While punters think that the bookmaker is losing money when their bet wins, it is far from the truth.
In reality, bookmakers make money regardless of who wins or loses.
Bookmakers, relying on some clever tactics, set their odds in a way that their profits stay intact irrespective of the outcome of the event.
Here is how they do it.
How do bookmakers set odds?
The first step in setting odds is to correctly determine the outcome of an event and add their profit margin to it. Different bookmakers operate with different profit margins.
To understand better, let’s take a cricket match between India and Australia as an example.
The probability of either team winning the toss is 50-50 and the odds given by the bookmaker are 1.90 for both teams.
Now consider two bettors, with INR 100 each, and the first one bets on India winning the toss and the second on Australia winning it.
If India wins, the first bettor would get INR 190, while the second would lose INR 100.
The sum that was actually wagered before the toss was INR 200 (100 + 100) but the pay out was INR 190. In this case, the bookmaker kept the missing INR 10 or five per cent, which is their profit margin.
By setting odds in such a way, the bookmaker would have made money even if Australia would have won the toss.
However, in a real-world scenario, there can be 1000s of people betting on India while only 100 would bet on Australia.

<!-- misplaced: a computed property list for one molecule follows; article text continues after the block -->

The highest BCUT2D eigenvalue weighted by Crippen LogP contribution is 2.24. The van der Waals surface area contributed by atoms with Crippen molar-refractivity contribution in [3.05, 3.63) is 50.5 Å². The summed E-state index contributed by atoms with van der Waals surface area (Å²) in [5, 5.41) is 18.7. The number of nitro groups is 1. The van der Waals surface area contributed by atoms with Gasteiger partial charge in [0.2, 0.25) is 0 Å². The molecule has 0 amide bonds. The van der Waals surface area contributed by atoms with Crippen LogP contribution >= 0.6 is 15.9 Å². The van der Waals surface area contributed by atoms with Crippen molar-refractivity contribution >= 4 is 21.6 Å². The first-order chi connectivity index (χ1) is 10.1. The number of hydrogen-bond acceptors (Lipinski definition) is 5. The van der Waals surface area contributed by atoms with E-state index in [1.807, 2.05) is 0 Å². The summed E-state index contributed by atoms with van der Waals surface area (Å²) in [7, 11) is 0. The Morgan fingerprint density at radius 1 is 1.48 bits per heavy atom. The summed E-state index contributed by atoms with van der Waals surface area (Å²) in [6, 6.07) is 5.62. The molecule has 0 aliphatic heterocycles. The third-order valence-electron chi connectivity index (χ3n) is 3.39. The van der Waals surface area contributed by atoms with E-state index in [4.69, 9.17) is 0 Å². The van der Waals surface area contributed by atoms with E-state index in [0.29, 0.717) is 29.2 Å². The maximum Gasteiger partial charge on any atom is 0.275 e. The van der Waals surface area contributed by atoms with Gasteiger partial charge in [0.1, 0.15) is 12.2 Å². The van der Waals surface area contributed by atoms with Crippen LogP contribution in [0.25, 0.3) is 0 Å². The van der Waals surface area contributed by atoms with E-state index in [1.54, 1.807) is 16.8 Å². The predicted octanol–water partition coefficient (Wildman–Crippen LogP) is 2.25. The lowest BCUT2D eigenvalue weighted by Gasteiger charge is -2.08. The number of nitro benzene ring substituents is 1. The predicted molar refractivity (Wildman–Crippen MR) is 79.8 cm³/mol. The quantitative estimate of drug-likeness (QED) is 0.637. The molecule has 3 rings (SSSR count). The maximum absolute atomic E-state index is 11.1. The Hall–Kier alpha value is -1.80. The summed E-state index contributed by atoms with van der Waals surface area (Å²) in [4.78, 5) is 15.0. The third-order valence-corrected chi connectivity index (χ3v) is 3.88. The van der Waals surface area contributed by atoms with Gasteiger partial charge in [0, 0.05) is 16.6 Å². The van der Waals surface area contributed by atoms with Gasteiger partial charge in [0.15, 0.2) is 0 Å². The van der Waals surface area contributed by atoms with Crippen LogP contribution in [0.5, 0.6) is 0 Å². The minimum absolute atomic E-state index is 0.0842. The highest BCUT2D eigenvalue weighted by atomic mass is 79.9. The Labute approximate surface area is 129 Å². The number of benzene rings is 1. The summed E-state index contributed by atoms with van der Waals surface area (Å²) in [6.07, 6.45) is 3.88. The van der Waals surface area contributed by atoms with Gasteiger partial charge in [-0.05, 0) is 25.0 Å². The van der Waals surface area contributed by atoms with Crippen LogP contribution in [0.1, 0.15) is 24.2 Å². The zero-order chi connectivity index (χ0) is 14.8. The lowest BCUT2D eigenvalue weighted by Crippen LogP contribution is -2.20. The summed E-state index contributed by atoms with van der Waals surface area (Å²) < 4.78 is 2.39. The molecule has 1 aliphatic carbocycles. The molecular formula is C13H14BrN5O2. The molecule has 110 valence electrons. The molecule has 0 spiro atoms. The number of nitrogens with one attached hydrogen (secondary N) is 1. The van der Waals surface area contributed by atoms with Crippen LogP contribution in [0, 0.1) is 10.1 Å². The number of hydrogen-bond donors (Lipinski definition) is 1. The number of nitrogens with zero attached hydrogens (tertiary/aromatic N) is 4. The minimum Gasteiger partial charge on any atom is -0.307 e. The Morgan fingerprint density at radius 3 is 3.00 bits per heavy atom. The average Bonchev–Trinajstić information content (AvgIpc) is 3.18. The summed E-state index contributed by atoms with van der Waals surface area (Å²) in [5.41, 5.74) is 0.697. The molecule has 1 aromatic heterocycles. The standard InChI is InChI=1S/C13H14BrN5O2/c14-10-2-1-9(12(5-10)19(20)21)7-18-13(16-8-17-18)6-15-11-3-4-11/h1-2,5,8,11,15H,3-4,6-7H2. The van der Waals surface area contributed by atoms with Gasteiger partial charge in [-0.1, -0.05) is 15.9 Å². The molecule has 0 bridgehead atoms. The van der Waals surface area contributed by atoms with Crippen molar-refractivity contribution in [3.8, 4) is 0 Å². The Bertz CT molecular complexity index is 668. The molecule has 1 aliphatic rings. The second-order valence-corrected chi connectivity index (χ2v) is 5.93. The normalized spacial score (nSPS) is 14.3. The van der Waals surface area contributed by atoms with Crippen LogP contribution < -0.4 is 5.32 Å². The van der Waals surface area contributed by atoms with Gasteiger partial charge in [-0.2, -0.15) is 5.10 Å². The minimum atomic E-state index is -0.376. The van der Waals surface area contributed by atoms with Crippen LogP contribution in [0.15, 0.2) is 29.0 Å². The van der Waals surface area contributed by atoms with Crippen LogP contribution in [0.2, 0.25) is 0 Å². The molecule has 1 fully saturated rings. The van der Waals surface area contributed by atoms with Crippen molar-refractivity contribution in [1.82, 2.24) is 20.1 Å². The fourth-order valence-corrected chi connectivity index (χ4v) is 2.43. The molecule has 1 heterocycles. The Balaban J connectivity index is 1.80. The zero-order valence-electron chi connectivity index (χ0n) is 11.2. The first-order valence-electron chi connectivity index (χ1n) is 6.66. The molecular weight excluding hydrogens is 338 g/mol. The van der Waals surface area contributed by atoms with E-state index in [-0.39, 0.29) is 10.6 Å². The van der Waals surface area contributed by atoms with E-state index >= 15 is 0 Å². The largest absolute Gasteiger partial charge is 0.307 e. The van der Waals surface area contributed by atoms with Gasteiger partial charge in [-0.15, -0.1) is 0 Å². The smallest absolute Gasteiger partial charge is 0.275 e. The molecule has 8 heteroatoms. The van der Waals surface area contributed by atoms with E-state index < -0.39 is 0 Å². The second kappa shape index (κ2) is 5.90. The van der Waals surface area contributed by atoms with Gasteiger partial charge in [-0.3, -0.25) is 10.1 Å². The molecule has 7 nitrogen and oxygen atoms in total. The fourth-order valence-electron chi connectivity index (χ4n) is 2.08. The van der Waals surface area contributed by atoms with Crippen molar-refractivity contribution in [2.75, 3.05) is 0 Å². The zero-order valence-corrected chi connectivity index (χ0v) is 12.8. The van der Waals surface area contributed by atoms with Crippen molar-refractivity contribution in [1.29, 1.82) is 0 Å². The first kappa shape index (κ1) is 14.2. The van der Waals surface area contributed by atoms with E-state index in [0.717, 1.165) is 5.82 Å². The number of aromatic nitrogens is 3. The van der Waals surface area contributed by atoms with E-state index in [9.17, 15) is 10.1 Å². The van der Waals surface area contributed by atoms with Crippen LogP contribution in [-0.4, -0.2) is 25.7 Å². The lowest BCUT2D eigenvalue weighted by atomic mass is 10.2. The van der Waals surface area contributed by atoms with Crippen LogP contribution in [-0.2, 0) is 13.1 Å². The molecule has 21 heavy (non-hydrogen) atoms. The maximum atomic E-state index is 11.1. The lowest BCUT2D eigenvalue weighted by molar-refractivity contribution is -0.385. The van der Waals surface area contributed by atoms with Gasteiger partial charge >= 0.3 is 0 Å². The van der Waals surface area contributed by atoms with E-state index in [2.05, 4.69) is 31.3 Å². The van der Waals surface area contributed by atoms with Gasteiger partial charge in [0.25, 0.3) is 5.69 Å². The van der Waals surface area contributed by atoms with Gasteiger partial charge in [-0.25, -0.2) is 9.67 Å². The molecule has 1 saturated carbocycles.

If India was to win the toss, the bookmaker would have to shell out a lot more money since the money wagered on Australia would be too less to cover up the winnings of players.
To offset such risks and protect their profit margins, bookmakers will bump up the odds of Australia, raising it to let’s say 8.5 and simultaneously lower the odds of India to maybe 1.20.
This will drive people to bet on Australia since the returns would be higher.
In reality, bookmakers try to balance their books by constantly changing the odds, depending on the pattern of bets being placed.
Such varying of odds goes on throughout a match.
Let’s take another example to fully know how bookmakers set odds.
This time, consider a cricket match between England and Zimbabwe.
The probability of England triumphing is 80 per cent while Zimbabwe’s is 20 per cent.
This was determined by studying previous results, stadium records, players’ form, home or away advantage and several other factors.
While setting odds, the bookmaker will add their five per cent profit margin, showing users an 85 per cent chance of England winning and a 25 per cent chance for Zimbabwe.
The odds would also be set in a way that the profit margin is intact and would look like 1.17 for England and 4.5 for Zimbabwe.
Let’s assume, 80 people bet INR 10 each on England and 20 punt INR 10 each on Zimbabwe.
The total amount wagered would be INR 1000 (800 + 200).
If England win, the bookmaker will pay INR 11.7 (initial stake of 10 + 1.17 winnings) to 80 bettors, amounting to INR 936.
Since 20 bettors also lost INR 10 each, the bookmaker would make INR 200 from them.
So, the profit of the bookmaker would be INR 64 (1000 – 936)
If Zimbabwe end up winning, the bookmaker will pay INR 45 (initial stake of 10 + 35 winnings) to 20 bettors, amounting to 900.
Here, the bookmaker’s profit would be INR 100 (1000 – 900).
Irrespective of the result, the bookmaker makes money.
Bookmakers use sophisticated algorithms to spontaneously change the odds to keep in line with their margins.